• Traditional advertising is not "dead."
Traditional advertising channels (like Cable TV, OOH, and Radio), and traditional advertising models (ads as we've always known them) are still the most effective way to grow your brand long-term.
This is diametrically opposed to the claims that "authentic engagement with audiences" and Permission Marketing tactics endorsed by gurus like Seth Godin, are the future of advertising.
• The Persuasion Model of Advertising is outdated.
Most consumers, in most situations, are effected by advertising unconsciously or with very low levels of mental involvement. They aren't consciously persuaded by ads, and then converted into buyers.
• For an ad to be maximally effective, regardless of channel, it must be:
1. Well branded from beginning to end. This is achieved by leveraging distinctive design (primarily audio and visuals. I.e. logos, colors, jingles, distinctive voiceovers, distinctive package shapes, characters, spoken tag lines, etc.)
Recently, advertisers have begun hiding their brands or teasing them out until the very end of an ad in an attempt to hide the fact that they are advertising to you.
Audiences don't pay enough attention to ads to follow complicated storylines or learn about your values, they simply look up to see which brand is being advertised, and then ignore the rest of the ad.
Without obvious branding throughout, that split-second attention is wasted. A well branded ad with low mental involvement from the viewer can be more than enough to influence purchase behavior over time.
2. Consistent over long periods of time (6 months at least). Audiences need to be consistently reminded you exist. Quantity always trumps quality with advertising (as long as your ad is well branded).
3. Creative enough to get the viewer's attention (even if for a second or two, and sometimes even peripherally). While this isn't necessary, it will help your ad to be more effective.
Creative doesn't have to mean likable (although it helps), it can simply mean novel. Many people hate Flo from Progressive, but like it or not, she can still influence you to buy Progressive insurance. Just make sure you don't isolate a large chunk of your customer base with too novel an ad.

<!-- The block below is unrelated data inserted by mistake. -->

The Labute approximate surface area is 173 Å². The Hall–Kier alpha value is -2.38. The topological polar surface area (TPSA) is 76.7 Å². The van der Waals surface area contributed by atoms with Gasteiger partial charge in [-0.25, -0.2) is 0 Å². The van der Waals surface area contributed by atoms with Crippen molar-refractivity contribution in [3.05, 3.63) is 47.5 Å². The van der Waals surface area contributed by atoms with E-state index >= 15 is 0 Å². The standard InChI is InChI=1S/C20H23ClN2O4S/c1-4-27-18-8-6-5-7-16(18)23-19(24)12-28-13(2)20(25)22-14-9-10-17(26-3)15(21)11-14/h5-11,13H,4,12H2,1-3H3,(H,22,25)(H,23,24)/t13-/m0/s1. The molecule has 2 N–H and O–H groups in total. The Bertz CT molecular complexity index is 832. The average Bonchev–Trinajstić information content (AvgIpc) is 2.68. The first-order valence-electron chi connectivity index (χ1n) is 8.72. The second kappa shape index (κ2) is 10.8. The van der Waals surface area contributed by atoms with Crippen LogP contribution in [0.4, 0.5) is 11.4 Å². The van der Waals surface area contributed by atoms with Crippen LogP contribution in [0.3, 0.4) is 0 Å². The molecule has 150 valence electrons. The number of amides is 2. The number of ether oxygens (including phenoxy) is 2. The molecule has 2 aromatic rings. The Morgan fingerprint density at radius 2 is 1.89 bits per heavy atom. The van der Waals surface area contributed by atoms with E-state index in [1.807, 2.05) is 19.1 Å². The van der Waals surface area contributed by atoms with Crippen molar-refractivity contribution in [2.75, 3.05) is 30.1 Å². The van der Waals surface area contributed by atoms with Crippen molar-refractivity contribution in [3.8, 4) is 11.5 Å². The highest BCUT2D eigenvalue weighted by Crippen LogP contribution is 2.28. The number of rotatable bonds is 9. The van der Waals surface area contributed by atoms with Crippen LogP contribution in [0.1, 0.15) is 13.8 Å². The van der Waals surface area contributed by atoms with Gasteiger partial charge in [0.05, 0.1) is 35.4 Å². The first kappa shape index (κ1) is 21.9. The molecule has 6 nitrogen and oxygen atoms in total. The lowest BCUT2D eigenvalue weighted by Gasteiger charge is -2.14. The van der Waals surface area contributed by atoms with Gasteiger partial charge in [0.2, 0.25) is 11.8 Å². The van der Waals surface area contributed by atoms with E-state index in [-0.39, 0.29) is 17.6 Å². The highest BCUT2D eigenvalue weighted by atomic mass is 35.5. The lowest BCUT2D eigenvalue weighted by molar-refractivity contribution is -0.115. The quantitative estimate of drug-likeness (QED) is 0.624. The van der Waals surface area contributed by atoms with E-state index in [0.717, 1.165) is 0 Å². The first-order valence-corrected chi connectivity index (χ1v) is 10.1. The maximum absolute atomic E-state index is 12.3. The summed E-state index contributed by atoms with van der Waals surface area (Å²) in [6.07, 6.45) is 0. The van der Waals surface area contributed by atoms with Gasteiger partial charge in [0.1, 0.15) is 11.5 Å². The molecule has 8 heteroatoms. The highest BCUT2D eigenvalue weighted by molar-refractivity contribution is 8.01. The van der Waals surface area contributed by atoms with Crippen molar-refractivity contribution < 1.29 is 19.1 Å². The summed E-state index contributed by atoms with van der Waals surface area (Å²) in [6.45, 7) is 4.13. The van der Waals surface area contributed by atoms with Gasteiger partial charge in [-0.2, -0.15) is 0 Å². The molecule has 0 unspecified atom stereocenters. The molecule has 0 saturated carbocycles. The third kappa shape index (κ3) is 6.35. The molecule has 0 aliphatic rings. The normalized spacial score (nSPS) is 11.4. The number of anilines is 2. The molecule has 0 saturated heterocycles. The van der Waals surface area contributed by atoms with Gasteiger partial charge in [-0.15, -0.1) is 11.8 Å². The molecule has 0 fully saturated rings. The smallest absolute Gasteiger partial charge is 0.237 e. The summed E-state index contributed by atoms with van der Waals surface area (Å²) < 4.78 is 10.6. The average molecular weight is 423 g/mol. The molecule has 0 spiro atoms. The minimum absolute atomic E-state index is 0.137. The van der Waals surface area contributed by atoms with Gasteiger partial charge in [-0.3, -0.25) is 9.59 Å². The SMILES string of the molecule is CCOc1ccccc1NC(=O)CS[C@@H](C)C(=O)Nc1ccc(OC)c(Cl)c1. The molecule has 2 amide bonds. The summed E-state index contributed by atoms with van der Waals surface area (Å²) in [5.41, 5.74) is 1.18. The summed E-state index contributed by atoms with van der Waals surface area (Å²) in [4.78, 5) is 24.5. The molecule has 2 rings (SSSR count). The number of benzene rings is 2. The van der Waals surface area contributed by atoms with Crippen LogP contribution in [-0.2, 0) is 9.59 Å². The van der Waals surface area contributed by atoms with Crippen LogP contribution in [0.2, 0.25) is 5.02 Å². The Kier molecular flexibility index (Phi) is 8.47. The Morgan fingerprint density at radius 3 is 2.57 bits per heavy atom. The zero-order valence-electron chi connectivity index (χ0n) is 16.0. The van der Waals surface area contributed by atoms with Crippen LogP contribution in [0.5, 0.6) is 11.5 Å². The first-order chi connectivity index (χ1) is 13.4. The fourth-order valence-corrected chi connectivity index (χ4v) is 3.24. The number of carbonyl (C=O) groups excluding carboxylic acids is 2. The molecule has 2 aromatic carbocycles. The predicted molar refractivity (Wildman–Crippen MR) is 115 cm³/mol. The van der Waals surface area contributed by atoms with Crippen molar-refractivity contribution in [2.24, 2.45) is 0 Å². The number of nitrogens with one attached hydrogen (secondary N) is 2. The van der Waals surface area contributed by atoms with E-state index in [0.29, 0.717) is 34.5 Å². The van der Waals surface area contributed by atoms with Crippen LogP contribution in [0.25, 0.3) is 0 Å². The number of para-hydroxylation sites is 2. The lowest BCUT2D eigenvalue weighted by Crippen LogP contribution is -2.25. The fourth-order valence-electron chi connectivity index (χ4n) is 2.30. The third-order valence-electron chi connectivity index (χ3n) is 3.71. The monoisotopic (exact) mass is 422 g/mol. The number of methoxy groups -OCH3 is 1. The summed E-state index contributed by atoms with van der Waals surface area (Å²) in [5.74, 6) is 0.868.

4. Targeted to all buyers of the category. You can't afford to isolate non-buyers and light buyers, who are the reason for advertising in the first place.
• Advertising channels with the largest reach (dependent upon budget) must be prioritized first. For most categories, this is still TV, OOH, Radio, and Print.
Low-reach, online advertising is riddled with issues like ad fraud, dishonest digital marketing agencies, inflated and useless metrics, and more.
Mass media costs more up front, but gives you the highest ROI both short-term and long-term. Advertising is the long game.
• Ads can still effect us without us noticing them.
This is because our brains can process ads with our peripheral attention (especially if distinctive design is involved), form memories, and store those memories long-term with very low levels of mental involvement.
Even if we are looking down at our phone during a TV ad, or quickly scrolling through an ad in our newsfeed, we are still processing that ad unconsciously as long as the ad is well branded. If distinctive audio is involved in TV ads, we can process that ad without even being in the room.
• Fewer, spaced out ads, are better than quick bursts of ads and then silence.
The goal of most advertising is to remind consumers you exist so that you can breed familiarity with your brand. This is because of a bias called the Availability Bias, which is our tendency to gravitate toward the familiar when making decisions.
Consumers gravitate toward the freshest brands in their minds in buying situations.
• Without advertising, you will find it difficult to even maintain market share.
Consumers buy the brands that are the freshest in their minds. When you don't advertise, but your competitors do, they steal your sales.
Many researchers have claimed that advertising is not effective because they don't seem to lead to an increase in sales, within a short time frame.
In most cases, these researchers either measured ad effectiveness for too short a time period (most ads are effective long-term as consumers tend to only be influenced by them long after they first see the ad or ad campaign), or they didn't take into account the fact that a plateau in sales is usually a sign that an ad was indeed effective at helping the brand to keep competitors from stealing sales.